The opinion of the court was delivered by: Hon. Glenn T. Suddaby, United States District Judge
On July 15, 2005, Plaintiff Christine Duttweiller ("Plaintiff") filed this labor and disability discrimination action, pursuant to the Labor Management Relations Act of 1947, 29 U.S.C. § 141 et seq., the Americans with Disabilities Act, 42 U.S.C. § 12111 et seq., and the New York state human rights law, arising out of incidents leading up to and including Plaintiff's termination from employment with the Eagle Defendants. On July 1, 2007, Plaintiff filed an Amended Complaint, voluntarily discontinuing her claims against Upstate Building Maintenance Companies, Inc., and Eagle Janitorial Services, Inc. (Dkt. No. 60.) As a result, currently remaining in this action are Plaintiff's claims against (1) Eagle Janitorial, Inc., (2) Eagle Building Services, Inc., and (3) Local 200 United Service Employees International Union, AFL-CIO.
On July 15, 2008, Defendant Union filed a motion for summary judgment. (Dkt. No. 87.) On August 15, 2008, Defendant Eagle requested leave to join in the motion of Defendant Union. (Dkt. No. 92.) That same day, Defendant Eagle's request was denied by Chief Judge Norman A. Mordue, who directed Defendant Eagle to file separate motion papers on behalf of Defendant Eagle. (Dkt. No. 93.) However, subsequently, Defendant Eagle did not file such motion papers. (See generally Docket Sheet.) On September 2, 2008, Plaintiff opposed Defendant Union's motion, after being granted an extension of time by which to do so. (Dkt. No. 94.) On September 8, 2008, Defendant Union filed its reply. (Dkt. No. 95.) That same day, Defendant Union filed a motion to strike (1) portions of Plaintiff's response affidavit, (2) the "neuropsychological evaluation" submitted by Plaintiff, and (3) the entire depositions of Stark, Gravina, Dennis and Loftus, as well as the records of Dr. Bakay and Dr. Bhagavatula. (Dkt. No. 96.)
After carefully considering the parties' motion papers, and for the reasons set forth below, Defendant Union's motion for summary judgment is granted; Plaintiff's claims against Defendant Union are dismissed in their entirety; Defendant Union's motion to strike is granted in part and denied in part; and Defendant Eagle is granted leave to promptly file a motion for summary judgment.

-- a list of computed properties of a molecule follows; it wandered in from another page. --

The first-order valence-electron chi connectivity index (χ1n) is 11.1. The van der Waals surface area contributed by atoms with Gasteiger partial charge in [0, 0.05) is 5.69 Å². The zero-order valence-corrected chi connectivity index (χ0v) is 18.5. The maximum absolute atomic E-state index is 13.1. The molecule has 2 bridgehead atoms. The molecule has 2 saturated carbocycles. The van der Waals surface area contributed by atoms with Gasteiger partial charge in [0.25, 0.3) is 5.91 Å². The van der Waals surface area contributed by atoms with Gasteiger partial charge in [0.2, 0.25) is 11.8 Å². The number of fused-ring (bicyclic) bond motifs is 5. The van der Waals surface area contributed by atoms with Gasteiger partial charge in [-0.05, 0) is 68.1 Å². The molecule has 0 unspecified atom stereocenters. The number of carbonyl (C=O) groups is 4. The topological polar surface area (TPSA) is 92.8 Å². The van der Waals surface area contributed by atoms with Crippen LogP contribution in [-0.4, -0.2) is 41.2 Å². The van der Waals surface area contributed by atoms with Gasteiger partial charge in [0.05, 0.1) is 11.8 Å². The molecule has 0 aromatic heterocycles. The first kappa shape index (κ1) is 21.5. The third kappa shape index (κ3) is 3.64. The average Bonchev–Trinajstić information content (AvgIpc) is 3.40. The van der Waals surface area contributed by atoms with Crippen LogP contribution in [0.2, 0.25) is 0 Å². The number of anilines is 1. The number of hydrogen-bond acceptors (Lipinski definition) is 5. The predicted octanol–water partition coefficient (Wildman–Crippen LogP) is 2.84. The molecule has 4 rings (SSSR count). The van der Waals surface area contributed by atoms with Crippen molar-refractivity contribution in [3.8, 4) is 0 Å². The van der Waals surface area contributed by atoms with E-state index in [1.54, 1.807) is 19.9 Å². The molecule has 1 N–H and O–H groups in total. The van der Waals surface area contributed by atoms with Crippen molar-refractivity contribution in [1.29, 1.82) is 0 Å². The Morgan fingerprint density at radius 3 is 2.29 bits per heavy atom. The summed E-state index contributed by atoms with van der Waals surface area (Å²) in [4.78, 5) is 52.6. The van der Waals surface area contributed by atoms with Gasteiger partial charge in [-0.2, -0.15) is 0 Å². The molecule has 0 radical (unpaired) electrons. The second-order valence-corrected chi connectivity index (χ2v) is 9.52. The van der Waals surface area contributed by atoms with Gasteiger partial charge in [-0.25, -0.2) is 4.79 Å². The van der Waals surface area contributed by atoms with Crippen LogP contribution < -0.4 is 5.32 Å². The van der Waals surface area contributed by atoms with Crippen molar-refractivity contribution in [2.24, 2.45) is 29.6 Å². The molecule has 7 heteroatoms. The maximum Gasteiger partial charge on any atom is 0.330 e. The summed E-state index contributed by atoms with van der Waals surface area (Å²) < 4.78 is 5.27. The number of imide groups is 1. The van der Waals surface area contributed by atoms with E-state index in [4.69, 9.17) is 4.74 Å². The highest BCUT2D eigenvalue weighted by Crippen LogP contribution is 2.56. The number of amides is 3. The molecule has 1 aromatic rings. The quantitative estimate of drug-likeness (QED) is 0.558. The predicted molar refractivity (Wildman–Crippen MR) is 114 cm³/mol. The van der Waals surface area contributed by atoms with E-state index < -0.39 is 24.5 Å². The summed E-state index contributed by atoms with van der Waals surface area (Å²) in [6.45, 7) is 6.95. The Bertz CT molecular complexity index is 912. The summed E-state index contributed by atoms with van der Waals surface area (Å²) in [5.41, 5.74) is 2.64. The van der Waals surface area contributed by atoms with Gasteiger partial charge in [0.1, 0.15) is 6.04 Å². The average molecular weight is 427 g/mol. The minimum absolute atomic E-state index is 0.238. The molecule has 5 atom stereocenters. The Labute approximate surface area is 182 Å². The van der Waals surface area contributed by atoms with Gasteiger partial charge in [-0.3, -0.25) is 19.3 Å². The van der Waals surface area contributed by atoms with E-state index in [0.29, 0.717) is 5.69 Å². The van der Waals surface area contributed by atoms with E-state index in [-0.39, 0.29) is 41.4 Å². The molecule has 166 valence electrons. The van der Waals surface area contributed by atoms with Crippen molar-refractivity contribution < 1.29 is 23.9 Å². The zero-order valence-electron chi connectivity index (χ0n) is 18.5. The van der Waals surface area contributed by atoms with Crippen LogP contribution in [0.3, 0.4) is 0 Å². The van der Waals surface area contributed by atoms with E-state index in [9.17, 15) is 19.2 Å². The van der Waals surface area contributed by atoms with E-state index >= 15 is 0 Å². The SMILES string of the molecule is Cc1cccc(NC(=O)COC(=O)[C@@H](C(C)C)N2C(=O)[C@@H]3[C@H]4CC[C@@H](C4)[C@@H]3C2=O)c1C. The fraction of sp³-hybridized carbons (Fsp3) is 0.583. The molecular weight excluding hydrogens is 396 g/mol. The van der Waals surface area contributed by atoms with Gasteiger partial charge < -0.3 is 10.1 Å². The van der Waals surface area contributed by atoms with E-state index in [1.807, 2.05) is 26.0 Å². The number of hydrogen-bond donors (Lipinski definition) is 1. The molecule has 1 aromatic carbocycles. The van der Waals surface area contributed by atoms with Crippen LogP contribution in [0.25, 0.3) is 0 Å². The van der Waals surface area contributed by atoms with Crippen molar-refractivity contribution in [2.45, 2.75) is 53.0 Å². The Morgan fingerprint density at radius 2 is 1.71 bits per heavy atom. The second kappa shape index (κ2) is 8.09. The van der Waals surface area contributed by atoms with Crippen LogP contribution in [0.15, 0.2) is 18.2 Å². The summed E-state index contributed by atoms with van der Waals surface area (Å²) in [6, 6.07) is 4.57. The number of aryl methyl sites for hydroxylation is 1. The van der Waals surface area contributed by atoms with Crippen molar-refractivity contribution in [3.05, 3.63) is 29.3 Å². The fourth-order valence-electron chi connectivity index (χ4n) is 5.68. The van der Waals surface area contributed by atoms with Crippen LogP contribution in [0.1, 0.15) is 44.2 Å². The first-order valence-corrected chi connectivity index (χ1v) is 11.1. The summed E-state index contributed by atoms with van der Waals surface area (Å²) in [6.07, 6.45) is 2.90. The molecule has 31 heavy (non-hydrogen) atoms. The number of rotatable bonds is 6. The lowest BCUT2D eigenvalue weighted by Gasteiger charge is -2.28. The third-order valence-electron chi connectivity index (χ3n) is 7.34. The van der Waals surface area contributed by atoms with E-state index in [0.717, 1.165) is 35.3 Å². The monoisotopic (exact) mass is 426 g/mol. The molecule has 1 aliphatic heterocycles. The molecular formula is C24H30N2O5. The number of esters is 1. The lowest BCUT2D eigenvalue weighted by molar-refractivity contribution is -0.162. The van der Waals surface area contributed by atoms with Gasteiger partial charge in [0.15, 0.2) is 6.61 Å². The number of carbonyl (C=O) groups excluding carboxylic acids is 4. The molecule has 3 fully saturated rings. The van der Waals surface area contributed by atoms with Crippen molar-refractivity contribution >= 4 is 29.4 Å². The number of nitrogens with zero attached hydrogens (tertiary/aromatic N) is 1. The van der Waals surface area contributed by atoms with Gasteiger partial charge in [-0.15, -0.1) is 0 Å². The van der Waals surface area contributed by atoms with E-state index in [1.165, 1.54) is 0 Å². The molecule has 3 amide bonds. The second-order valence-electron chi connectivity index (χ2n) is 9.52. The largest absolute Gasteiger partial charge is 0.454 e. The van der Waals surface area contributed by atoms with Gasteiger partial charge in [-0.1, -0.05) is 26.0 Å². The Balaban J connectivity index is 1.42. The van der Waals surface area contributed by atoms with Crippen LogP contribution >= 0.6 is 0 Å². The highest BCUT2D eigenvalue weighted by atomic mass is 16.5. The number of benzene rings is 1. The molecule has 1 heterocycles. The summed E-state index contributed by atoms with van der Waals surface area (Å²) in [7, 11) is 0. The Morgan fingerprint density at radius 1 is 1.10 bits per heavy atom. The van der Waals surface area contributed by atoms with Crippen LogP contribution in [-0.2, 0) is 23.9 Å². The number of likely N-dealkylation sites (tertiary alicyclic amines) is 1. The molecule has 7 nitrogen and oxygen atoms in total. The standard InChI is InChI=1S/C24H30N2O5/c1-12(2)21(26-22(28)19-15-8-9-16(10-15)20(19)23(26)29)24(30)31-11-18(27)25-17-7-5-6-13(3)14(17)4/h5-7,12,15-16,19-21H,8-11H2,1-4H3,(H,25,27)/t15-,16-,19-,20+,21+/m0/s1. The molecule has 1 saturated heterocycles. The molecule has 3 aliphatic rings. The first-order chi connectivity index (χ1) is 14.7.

I. RELEVANT LEGAL STANDARD
For the sake of brevity, the Court will not repeat the well-known legal standard governing motions for summary judgment pursuant to Fed. R. Civ. P. 56. Rather, the Court will refer the parties to its decision in Proctor v. Kelly, 05-CV-0692, 2008 WL 5243925, at *3-4 (N.D.N.Y. Dec. 16, 2008) (Suddaby, J.). However, the Court will note that it is mindful of the fact that "[d]istrict courts must be cautious when granting summary judgment in employment discrimination cases because the employer's intent is often at issue." Stone v. Manhattan and Bronx Surface Transit Operating Auth., 539 F. Supp.2d 669, 676 (E.D.N.Y. 2008) (citation omitted). "Because a victim of discrimination is seldom able to prove h[er] claim by direct evidence and is usually constrained to rely on the cumulative weight of circumstantial evidence, where there are issues going to a defendant's . . . intent and state of mind, summary judgment is ordinarily inappropriate." Manhattan and Bronx Surface Transit Operating Authority, 539 F. Supp.2d at 676 (citation omitted). "However, the summary judgment rule would be rendered sterile if the mere incantation of intent or state of mind would operate as a talisman to defeat an otherwise valid motion." Id. (citation omitted). "Summary judgment is therefore still appropriate even in the fact-intensive context of discrimination cases where the standards of Rule 56 have been met." Id. (citations and internal quotations omitted).